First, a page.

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IMG_4206.JPG, originally uploaded by MzMuze.

Serena, like most toddlers, loves to mimic everything Mommy does. Especially the things Mommy does that are not generally available to toddlers. Like operating a spray bottle full of cleaning chemicals, or using the garden tools.

Today was her day to do it all, just like a grown-up. A few of our plants are infested with aphids. The cure for this, according to our Wise Gardening Neighbors? A very diluted solution of Dr. Bronner’s soap. Another neighbor gave us a big bottle of it, which I watered down and poured into an old 7th Gen spray bottle.

Toddler toy, meet pest control. How often do you get a chance to put those things together in a good way? Serena was delighted. This photo captures her focus and determination. She must have spent an hour carefully spraying everything in the garden. Those aphids and their ant farmers have met their match!

I took a lot of photos in the garden today, as well as some jammaking ones. They’re all up on my Flickr if you want to see more of what the girls and I got up to.


Library - 5808Last week, Serena’s godfather came by to plant a rose bush for her. Her middle name is Rose, and he wanted her to have flowers. Very sweet and simple. Then he saw our front yard.

When we moved into our lovely new home last fall, the front yard was a wasteland. It was also low on the priority list. This house is old, and was in need of a lot of work. Things like finishing our back bedroom, painting the walls, upgrading the wiring and replacing the heating system all trumped even looking in the front yard.

“This rose needs to grow in a place that people love,” he declared. Then he set to work. The kids and I loitered nearby, and gradually started using the growing pile of garden tools ourselves, in a way that might have been described as helping. Rio drove her little toy car back and forth between the garden bed he was clearing and the driveway I was sweeping for an hour, carrying supplies and water.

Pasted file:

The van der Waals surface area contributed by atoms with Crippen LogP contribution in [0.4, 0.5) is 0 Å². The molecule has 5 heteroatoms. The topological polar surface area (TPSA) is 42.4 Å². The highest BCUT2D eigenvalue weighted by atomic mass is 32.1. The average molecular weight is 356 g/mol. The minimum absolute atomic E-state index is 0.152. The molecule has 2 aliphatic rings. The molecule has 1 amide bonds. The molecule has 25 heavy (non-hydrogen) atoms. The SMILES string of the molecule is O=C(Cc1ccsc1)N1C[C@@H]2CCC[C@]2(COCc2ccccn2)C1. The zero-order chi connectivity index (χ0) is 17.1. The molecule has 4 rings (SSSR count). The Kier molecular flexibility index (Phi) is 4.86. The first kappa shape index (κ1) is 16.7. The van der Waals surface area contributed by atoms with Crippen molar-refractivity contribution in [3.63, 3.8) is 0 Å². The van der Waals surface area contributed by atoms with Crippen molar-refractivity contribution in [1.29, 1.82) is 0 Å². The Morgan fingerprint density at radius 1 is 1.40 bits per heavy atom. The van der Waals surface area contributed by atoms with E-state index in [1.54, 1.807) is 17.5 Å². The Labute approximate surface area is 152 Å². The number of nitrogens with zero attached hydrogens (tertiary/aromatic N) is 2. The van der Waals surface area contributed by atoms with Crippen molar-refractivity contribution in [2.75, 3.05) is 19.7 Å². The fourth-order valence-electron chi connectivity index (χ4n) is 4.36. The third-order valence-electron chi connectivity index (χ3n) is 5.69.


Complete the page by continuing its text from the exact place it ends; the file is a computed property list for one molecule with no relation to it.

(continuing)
We took ten large contractor bags out of our tiny urban yard. Then the rose went in, and sat there lonely and the empty yard. Until it’s benefactor returned the following week with bags of mulch, blueberry bushes, and a dozen other little plants whose names escape me.  Suddenly, we have a garden.

John believes “the natural fate of this place is to grow flowers”, and it’s on it’s way to doing so, in abundance.

crystal-powered garlic, originally uploaded by MzMuze.

I planted some garlic bulbs last fall, and used this crystal to mark where I’d put them so I wouldn’t accidentally dig them up come spring.

No fear of that; they were the first thing to sprout in our garden after the snow melted. I have half a dozen, and they are all doing great. But the one that came up immediately next to the crystal is twice as big as all the others.

Coincidence? Probably. But I’m tempted to litter the garden with more quartz just in case.

mud bucket

Last month, I presided over the creation of a large bucket of mud with my homeschooling coop. I threw a couple of towels on the floor, gave each kid a wooden spoon and a few dried disks of soil mixture that came in a science kit Jen dropped off for us, and we went crazy with it. For, like, hours.

When the kids finally tired of the mud (which made surprisingly little mess), we poured it into to the science kit. The kit is a window garden in which we are supposed to be able to see the roots of growing plants. We planted carrots, beets and radishes in it. Then the girls wrote labels for their sections, with little pictures of the veggies and the words spelled out.